Lover’s tiff costs Lismore teen

IT WAS an overdose of love for an angry teenager who threatened to harm his girlfriend’s pet goose then smashed her dad’s car during a lover’s tiff.

The repentant youth remains barred from going to his girlfriend’s family home, despite escaping conviction in the Lismore Children’s Court yesterday.

The matter was described as being a case of overdose, with the young couple spending too much time together.

The Lismore teenager, aged 17, has paid his girlfriend’s dad $2500 to cover the damage done to the car following his angry rampage on January 9.

He pleaded guilty to recklessly destroying property.

Police facts state the pair began their argument in a Lismore shopping centre before ending up at her family home where he made threats to injure her pet goose.

He then punched the door panel of the car parked in the carport causing a dent before punching and denting the panel on the rear hatch door.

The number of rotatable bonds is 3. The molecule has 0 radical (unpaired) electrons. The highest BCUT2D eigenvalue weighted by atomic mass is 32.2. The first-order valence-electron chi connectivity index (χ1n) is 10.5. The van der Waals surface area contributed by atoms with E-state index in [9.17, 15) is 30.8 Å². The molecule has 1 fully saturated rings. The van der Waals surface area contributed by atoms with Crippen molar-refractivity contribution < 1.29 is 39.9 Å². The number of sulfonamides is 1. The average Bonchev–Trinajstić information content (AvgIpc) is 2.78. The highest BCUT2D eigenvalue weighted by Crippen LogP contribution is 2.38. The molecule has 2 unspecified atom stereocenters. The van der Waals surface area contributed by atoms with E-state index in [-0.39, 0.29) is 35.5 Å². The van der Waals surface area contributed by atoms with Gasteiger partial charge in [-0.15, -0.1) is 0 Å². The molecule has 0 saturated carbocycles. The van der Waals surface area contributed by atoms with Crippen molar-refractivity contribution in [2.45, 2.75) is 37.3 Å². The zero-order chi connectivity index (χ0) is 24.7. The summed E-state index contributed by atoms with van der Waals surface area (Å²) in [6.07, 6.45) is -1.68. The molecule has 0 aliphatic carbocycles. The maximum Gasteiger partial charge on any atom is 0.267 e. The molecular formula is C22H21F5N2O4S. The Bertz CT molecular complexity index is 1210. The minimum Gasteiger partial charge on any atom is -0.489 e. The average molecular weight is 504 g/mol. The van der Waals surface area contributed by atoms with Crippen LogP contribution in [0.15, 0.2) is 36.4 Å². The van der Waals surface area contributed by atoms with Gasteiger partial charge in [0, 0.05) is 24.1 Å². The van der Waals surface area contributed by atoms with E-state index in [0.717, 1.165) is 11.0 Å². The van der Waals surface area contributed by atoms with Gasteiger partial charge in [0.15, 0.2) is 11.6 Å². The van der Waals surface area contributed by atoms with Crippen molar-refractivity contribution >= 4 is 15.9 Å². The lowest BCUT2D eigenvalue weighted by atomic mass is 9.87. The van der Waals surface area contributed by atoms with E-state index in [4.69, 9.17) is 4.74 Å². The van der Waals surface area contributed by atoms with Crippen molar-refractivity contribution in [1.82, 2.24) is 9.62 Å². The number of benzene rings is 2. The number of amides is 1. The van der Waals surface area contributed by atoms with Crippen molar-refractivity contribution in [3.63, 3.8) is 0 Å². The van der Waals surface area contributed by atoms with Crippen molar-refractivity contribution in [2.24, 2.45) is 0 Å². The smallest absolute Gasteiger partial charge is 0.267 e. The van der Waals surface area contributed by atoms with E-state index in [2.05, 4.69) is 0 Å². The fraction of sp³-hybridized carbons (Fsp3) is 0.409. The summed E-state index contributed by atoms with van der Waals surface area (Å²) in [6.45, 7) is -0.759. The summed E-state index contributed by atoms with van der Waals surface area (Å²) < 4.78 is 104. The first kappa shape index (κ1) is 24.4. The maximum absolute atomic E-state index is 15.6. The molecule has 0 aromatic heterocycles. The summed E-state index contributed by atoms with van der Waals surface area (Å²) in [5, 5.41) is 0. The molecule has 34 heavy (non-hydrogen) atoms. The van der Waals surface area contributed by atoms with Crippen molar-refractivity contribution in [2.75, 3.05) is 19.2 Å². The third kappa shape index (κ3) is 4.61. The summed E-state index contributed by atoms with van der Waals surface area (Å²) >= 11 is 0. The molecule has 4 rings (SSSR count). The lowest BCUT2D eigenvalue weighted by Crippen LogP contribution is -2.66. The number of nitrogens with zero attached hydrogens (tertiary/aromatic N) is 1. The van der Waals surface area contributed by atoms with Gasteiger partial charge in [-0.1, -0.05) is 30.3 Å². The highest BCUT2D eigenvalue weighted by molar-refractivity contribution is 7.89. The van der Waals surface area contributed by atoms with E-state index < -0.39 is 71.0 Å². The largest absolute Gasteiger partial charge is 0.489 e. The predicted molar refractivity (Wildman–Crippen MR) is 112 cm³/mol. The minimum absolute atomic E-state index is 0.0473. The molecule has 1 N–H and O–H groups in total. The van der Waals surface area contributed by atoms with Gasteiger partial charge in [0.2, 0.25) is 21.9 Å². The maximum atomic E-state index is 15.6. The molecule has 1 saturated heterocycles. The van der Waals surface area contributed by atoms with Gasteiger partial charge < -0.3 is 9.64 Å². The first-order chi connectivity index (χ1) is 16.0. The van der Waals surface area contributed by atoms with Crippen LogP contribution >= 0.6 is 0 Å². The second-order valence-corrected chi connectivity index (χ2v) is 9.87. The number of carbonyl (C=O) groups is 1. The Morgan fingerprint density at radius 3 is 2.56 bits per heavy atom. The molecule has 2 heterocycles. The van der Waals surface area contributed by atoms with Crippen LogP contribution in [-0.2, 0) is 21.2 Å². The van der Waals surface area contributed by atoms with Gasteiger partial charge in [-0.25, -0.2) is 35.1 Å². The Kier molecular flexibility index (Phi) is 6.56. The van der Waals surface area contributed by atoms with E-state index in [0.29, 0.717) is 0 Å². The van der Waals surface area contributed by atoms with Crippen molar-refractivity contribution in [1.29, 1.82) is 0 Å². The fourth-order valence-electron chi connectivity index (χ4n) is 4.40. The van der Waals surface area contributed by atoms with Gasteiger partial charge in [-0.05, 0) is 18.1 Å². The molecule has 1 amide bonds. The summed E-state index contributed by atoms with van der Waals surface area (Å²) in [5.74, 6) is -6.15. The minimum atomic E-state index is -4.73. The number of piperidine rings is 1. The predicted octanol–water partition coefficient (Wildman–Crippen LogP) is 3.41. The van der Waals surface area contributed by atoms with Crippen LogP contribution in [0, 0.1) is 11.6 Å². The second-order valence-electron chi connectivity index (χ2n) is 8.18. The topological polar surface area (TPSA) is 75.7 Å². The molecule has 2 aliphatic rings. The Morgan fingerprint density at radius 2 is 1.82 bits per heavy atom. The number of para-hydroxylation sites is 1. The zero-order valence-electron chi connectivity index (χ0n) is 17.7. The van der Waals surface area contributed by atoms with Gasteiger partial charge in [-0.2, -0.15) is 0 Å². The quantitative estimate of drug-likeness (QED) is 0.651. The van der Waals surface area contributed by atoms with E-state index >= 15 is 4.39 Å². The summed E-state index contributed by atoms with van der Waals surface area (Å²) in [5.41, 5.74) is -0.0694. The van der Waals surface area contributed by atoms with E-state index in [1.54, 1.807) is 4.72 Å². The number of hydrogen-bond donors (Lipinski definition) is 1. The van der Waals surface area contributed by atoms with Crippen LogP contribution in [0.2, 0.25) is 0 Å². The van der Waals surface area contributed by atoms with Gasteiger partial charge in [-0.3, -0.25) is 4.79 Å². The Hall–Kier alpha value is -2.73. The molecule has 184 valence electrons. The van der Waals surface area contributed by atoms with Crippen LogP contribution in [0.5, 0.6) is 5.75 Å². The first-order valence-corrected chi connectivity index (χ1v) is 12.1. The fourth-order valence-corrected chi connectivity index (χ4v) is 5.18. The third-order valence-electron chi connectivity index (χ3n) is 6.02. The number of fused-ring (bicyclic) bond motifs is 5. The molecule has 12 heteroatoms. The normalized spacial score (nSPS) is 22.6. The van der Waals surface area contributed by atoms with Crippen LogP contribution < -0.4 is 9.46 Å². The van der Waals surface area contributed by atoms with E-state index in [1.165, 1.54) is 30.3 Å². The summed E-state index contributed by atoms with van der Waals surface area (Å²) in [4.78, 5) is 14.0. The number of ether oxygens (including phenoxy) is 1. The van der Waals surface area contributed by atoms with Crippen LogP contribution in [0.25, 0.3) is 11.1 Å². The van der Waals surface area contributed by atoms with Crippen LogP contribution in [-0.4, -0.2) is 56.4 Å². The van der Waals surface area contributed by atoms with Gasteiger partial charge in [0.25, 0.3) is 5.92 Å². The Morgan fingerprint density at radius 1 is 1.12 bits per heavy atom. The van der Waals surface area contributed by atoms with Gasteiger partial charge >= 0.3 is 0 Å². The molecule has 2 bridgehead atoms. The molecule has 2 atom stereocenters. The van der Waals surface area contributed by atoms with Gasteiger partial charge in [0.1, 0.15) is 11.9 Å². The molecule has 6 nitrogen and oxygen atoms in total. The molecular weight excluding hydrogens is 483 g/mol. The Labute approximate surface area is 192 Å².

The angry teenager pushed his girlfriend out of the way as she tried to stop him damaging her dad’s car, then punched and damaged the driver’s side door.

He then lifted a chair above his head and smashed the rear window.

Defence barrister Eoin Johnston said it was clearly an emotive event and something his young client should not have done, but he had since apologised for his behaviour and paid damages.

“What led to an outburst of temper like that?” Magistrate Robyn Denes asked Mr Johnston.

“If he did it to car he could do it to her.”

Ms Denes said if he was going to have ‘a brain snap’ smashing up a car it was not a huge step to then harm her.

“It was over-exposure. They were seeing too much of each other, and continually texting each other,” Mr Johnston explained.

“They overdosed, seeing too much of each other.”

Ms Denes said she was troubled by the lack of insight on how the matter became as violent as it did.

“Whether or not he hit her is not the issue because he caused her fear,” Ms Denes said.

Mr Johnston said he knew his client from football and said that in a time of war, young men would be awarded for valour when they showed ‘spirit’.

“What he did was not valour,” Ms Denes said.

“It was cowardice.”

Mr Johnston asked the magistrate to take into account the teenager had never been in trouble before.

Ms Denes said it was unacceptable to threaten her goose and then trash the car.

She placed the teenager on a nine-month good behaviour bond without conviction.



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